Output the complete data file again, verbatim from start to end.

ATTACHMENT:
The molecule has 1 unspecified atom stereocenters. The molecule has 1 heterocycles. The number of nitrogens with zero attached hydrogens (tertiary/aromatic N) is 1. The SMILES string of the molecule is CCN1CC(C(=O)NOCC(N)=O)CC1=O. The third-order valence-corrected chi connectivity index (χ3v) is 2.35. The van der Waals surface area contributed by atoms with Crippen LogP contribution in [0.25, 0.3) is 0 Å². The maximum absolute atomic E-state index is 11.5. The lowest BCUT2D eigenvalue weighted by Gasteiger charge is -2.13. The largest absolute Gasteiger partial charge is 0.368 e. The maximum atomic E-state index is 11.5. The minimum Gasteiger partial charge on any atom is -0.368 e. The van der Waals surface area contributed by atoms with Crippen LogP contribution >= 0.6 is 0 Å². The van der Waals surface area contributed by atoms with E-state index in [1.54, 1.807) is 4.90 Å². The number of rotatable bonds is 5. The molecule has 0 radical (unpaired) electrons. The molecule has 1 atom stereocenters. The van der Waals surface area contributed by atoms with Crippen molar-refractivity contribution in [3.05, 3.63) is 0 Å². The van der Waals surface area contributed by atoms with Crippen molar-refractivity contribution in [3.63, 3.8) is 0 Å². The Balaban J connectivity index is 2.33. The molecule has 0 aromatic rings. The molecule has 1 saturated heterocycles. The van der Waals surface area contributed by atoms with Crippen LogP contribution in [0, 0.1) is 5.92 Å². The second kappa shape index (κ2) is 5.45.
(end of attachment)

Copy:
The molecule has 1 unspecified atom stereocenters. The molecule has 1 heterocycles. The number of nitrogens with zero attached hydrogens (tertiary/aromatic N) is 1. The SMILES string of the molecule is CCN1CC(C(=O)NOCC(N)=O)CC1=O. The third-order valence-corrected chi connectivity index (χ3v) is 2.35. The van der Waals surface area contributed by atoms with Crippen LogP contribution in [0.25, 0.3) is 0 Å². The maximum absolute atomic E-state index is 11.5. The lowest BCUT2D eigenvalue weighted by Gasteiger charge is -2.13. The largest absolute Gasteiger partial charge is 0.368 e. The maximum atomic E-state index is 11.5. The minimum Gasteiger partial charge on any atom is -0.368 e. The van der Waals surface area contributed by atoms with Crippen LogP contribution >= 0.6 is 0 Å². The van der Waals surface area contributed by atoms with E-state index in [1.54, 1.807) is 4.90 Å². The number of rotatable bonds is 5. The molecule has 0 radical (unpaired) electrons. The molecule has 1 atom stereocenters. The van der Waals surface area contributed by atoms with Crippen molar-refractivity contribution in [3.05, 3.63) is 0 Å². The van der Waals surface area contributed by atoms with Crippen molar-refractivity contribution in [3.63, 3.8) is 0 Å². The Balaban J connectivity index is 2.33. The molecule has 0 aromatic rings. The molecule has 1 saturated heterocycles. The van der Waals surface area contributed by atoms with Crippen LogP contribution in [0, 0.1) is 5.92 Å². The second kappa shape index (κ2) is 5.45.